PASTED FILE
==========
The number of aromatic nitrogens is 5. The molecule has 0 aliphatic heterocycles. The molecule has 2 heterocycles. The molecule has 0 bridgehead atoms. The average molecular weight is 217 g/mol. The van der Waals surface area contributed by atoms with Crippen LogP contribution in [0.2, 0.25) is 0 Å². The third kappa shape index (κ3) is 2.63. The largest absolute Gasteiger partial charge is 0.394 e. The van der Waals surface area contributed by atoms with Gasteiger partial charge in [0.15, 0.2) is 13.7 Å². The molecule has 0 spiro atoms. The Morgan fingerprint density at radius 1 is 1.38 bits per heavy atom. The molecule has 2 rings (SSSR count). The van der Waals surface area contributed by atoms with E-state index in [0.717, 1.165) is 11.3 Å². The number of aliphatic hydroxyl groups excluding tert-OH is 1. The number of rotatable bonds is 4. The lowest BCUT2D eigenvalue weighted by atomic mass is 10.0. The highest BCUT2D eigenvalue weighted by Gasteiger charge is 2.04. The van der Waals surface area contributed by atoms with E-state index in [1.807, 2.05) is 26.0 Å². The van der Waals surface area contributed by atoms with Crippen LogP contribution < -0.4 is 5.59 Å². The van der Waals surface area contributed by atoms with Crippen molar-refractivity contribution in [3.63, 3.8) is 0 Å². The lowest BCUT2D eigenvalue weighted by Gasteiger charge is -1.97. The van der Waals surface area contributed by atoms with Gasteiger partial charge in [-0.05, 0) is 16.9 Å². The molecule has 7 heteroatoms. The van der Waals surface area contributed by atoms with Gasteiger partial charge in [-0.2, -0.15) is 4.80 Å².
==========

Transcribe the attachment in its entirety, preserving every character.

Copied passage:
The number of aromatic nitrogens is 5. The molecule has 0 aliphatic heterocycles. The molecule has 2 heterocycles. The molecule has 0 bridgehead atoms. The average molecular weight is 217 g/mol. The van der Waals surface area contributed by atoms with Crippen LogP contribution in [0.2, 0.25) is 0 Å². The third kappa shape index (κ3) is 2.63. The largest absolute Gasteiger partial charge is 0.394 e. The van der Waals surface area contributed by atoms with Gasteiger partial charge in [0.15, 0.2) is 13.7 Å². The molecule has 0 spiro atoms. The Morgan fingerprint density at radius 1 is 1.38 bits per heavy atom. The molecule has 2 rings (SSSR count). The van der Waals surface area contributed by atoms with E-state index in [0.717, 1.165) is 11.3 Å². The number of aliphatic hydroxyl groups excluding tert-OH is 1. The number of rotatable bonds is 4. The lowest BCUT2D eigenvalue weighted by atomic mass is 10.0. The highest BCUT2D eigenvalue weighted by Gasteiger charge is 2.04. The van der Waals surface area contributed by atoms with E-state index in [1.807, 2.05) is 26.0 Å². The van der Waals surface area contributed by atoms with Crippen LogP contribution < -0.4 is 5.59 Å². The van der Waals surface area contributed by atoms with Crippen molar-refractivity contribution in [3.63, 3.8) is 0 Å². The lowest BCUT2D eigenvalue weighted by Gasteiger charge is -1.97. The van der Waals surface area contributed by atoms with Gasteiger partial charge in [-0.05, 0) is 16.9 Å². The molecule has 7 heteroatoms. The van der Waals surface area contributed by atoms with Gasteiger partial charge in [-0.2, -0.15) is 4.80 Å².